President Trump could win big on infrastructure – if he rethinks his stance on climate change

President Trump eliminating some regulations on the mining industry. So, yay. Image: Getty.

Disaster was narrowly averted on 12 February, after America’s tallest dam threatened to release a deluge of water over thousands of homes. Dramatic scenes of water cascading from the Oroville dam emerged after a hole the size of a football field appeared in the spillway floor, allowing water to rip through its foundations and compromise the whole structure. Authorities ordered 180,000 people to evacuate while the water level was lowered to relieve pressure on the damaged spillway. But 48 hours later, the immediate danger had passed and residents were allowed to return home.

This near catastrophe is just the latest symptom of the chronic ill-health of America’s civil infrastructure, which has suffered from decades of under-investment and neglect. But the Oroville dam crisis could provide an unexpected opportunity for the new Trump administration to take on both problems – and win.

Winning is important to the US president, Donald Trump. This is not in dispute. He has built his name, his fame and his entire presidential campaign on being seen to be a winner. In office, he has been quick to reject situations where there is no easy win in sight: from his opposition to the environmental lobby, to his dislike of multilateral trade deals and his “shut up shop” attitude on migration.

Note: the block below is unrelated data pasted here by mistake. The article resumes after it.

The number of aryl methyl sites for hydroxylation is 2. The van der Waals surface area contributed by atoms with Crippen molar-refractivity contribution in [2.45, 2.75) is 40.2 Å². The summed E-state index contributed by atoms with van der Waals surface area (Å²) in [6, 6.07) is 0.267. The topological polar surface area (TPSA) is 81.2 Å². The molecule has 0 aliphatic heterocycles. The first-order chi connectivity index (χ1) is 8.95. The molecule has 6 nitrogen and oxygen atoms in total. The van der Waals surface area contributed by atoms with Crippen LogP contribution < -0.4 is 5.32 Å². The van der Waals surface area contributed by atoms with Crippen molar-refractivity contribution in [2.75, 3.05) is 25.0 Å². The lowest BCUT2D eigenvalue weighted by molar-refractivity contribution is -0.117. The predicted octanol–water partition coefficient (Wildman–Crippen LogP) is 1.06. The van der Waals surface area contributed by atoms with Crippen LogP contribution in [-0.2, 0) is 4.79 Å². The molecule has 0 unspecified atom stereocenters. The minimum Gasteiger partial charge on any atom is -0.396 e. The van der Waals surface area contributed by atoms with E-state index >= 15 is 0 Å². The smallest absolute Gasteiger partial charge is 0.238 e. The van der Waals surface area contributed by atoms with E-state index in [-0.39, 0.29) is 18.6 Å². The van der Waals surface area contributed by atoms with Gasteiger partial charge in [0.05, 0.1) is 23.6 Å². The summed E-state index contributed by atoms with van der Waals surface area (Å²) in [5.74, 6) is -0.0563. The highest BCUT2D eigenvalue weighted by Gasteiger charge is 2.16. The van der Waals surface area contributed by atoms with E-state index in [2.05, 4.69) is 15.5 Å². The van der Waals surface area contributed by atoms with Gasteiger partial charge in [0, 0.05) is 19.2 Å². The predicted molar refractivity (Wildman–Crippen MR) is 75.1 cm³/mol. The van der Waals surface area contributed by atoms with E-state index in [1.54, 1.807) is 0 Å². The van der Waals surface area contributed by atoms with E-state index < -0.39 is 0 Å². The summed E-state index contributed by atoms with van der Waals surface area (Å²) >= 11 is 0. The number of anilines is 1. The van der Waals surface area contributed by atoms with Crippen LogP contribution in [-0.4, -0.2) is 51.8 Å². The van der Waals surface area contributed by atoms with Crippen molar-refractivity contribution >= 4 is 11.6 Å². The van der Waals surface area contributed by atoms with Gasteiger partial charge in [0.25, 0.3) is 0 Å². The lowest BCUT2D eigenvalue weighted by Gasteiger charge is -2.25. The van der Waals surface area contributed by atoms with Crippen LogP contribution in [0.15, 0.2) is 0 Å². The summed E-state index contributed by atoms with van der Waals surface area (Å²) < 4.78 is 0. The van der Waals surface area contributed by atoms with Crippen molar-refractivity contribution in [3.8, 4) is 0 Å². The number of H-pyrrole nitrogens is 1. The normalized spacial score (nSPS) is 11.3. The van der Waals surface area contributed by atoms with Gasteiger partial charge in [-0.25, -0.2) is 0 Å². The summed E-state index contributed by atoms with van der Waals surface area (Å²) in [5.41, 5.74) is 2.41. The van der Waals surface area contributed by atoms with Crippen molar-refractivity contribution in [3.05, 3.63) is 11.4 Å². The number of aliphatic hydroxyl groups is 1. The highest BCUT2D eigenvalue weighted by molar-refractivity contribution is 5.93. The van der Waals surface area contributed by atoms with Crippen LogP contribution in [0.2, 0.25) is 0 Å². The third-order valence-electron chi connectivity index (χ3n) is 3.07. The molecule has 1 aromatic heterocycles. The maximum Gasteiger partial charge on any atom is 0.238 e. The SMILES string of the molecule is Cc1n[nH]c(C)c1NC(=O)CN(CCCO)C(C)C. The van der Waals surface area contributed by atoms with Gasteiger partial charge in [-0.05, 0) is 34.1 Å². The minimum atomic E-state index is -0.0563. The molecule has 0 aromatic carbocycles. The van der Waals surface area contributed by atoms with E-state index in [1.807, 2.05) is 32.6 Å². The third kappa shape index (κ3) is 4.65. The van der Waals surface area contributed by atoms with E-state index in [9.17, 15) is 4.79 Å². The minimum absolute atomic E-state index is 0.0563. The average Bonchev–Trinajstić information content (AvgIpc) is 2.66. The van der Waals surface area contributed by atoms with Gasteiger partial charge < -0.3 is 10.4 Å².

But when it comes to infrastructure, the win is clear to see: stuff is broken, stuff can be fixed by good, honest blue-collar workers driving proper US-made machines. These things can be paid for using money – and money is what Trump knows about. New roads, new jobs, a New Deal even – these all look like wins for a relentlessly ambitious president.


What’s the damage?

But renewing the nation’s failing infrastructure is not a simple process, as successive White House administrations have found. Up to $1trn is required to repair or replace ageing dams, bridges, highways and all the other components that support modern civilisation. Where to source the money has been a subject of political wrangling for decades.

Arguments between state and federal administrations, fuelled by political in-fighting and lobbyists – including environmentalists who are opposed to big infrastructure on principle – have all contributed to the stasis. But with a new strategy, Trump might just be able to score a big win where other presidents have lost out.

For water infrastructure, such as Oroville dam, perhaps the most obvious part of the problem is the weather. After five years of extreme drought, this winter has brought record rainfalls. Just prior to the crisis, the Oroville reservoir and others like it were at more than 150 per cent of their normal capacity.

Full to overflowing. Image: Monica M Davey/EPA.